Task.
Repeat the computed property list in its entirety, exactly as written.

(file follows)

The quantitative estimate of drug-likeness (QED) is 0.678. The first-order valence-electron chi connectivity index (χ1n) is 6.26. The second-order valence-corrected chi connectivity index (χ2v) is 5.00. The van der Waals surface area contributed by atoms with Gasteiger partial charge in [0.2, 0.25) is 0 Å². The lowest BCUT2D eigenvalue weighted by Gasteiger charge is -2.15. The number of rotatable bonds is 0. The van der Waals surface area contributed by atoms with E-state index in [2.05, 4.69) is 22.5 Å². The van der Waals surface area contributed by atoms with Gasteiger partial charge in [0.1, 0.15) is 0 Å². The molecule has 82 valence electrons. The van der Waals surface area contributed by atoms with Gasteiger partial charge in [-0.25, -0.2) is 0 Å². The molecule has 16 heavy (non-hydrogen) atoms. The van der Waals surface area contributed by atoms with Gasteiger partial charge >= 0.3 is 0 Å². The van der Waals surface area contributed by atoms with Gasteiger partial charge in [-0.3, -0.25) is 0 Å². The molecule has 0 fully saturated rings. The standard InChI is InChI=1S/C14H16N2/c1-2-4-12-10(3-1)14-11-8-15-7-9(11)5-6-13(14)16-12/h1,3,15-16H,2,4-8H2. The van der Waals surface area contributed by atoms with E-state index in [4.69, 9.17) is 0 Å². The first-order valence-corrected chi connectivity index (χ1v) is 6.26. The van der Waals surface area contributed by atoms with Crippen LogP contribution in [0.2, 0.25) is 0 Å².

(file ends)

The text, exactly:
The quantitative estimate of drug-likeness (QED) is 0.678. The first-order valence-electron chi connectivity index (χ1n) is 6.26. The second-order valence-corrected chi connectivity index (χ2v) is 5.00. The van der Waals surface area contributed by atoms with Gasteiger partial charge in [0.2, 0.25) is 0 Å². The lowest BCUT2D eigenvalue weighted by Gasteiger charge is -2.15. The number of rotatable bonds is 0. The van der Waals surface area contributed by atoms with E-state index in [2.05, 4.69) is 22.5 Å². The van der Waals surface area contributed by atoms with Gasteiger partial charge in [0.1, 0.15) is 0 Å². The molecule has 82 valence electrons. The van der Waals surface area contributed by atoms with Gasteiger partial charge in [-0.25, -0.2) is 0 Å². The molecule has 16 heavy (non-hydrogen) atoms. The van der Waals surface area contributed by atoms with Gasteiger partial charge >= 0.3 is 0 Å². The van der Waals surface area contributed by atoms with Gasteiger partial charge in [-0.3, -0.25) is 0 Å². The molecule has 0 fully saturated rings. The standard InChI is InChI=1S/C14H16N2/c1-2-4-12-10(3-1)14-11-8-15-7-9(11)5-6-13(14)16-12/h1,3,15-16H,2,4-8H2. The van der Waals surface area contributed by atoms with E-state index in [4.69, 9.17) is 0 Å². The first-order valence-corrected chi connectivity index (χ1v) is 6.26. The van der Waals surface area contributed by atoms with Crippen LogP contribution in [0.2, 0.25) is 0 Å².